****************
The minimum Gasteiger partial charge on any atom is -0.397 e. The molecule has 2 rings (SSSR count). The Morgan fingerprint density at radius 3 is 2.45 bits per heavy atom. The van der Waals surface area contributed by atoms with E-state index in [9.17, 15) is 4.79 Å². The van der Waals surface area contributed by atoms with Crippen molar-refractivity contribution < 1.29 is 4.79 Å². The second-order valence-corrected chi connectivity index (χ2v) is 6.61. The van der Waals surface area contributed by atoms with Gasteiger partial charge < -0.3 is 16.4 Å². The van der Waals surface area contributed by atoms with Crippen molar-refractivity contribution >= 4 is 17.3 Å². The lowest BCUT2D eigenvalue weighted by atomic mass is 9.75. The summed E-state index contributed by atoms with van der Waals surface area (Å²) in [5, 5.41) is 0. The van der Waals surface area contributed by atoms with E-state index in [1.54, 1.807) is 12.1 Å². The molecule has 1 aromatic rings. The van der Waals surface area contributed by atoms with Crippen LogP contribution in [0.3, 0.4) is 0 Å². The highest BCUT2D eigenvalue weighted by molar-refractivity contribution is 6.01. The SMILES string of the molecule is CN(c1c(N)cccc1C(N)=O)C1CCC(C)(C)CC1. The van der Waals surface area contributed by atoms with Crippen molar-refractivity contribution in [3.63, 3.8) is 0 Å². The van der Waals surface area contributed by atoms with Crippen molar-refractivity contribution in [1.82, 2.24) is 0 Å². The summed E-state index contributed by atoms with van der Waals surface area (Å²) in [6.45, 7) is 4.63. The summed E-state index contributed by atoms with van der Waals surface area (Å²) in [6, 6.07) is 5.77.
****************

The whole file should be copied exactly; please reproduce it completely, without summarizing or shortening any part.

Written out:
The minimum Gasteiger partial charge on any atom is -0.397 e. The molecule has 2 rings (SSSR count). The Morgan fingerprint density at radius 3 is 2.45 bits per heavy atom. The van der Waals surface area contributed by atoms with E-state index in [9.17, 15) is 4.79 Å². The van der Waals surface area contributed by atoms with Crippen molar-refractivity contribution < 1.29 is 4.79 Å². The second-order valence-corrected chi connectivity index (χ2v) is 6.61. The van der Waals surface area contributed by atoms with Gasteiger partial charge < -0.3 is 16.4 Å². The van der Waals surface area contributed by atoms with Crippen molar-refractivity contribution >= 4 is 17.3 Å². The lowest BCUT2D eigenvalue weighted by atomic mass is 9.75. The summed E-state index contributed by atoms with van der Waals surface area (Å²) in [5, 5.41) is 0. The van der Waals surface area contributed by atoms with E-state index in [1.54, 1.807) is 12.1 Å². The molecule has 1 aromatic rings. The van der Waals surface area contributed by atoms with Crippen LogP contribution in [0.3, 0.4) is 0 Å². The highest BCUT2D eigenvalue weighted by molar-refractivity contribution is 6.01. The SMILES string of the molecule is CN(c1c(N)cccc1C(N)=O)C1CCC(C)(C)CC1. The van der Waals surface area contributed by atoms with Crippen molar-refractivity contribution in [3.63, 3.8) is 0 Å². The van der Waals surface area contributed by atoms with Crippen molar-refractivity contribution in [1.82, 2.24) is 0 Å². The summed E-state index contributed by atoms with van der Waals surface area (Å²) in [6.45, 7) is 4.63. The summed E-state index contributed by atoms with van der Waals surface area (Å²) in [6, 6.07) is 5.77.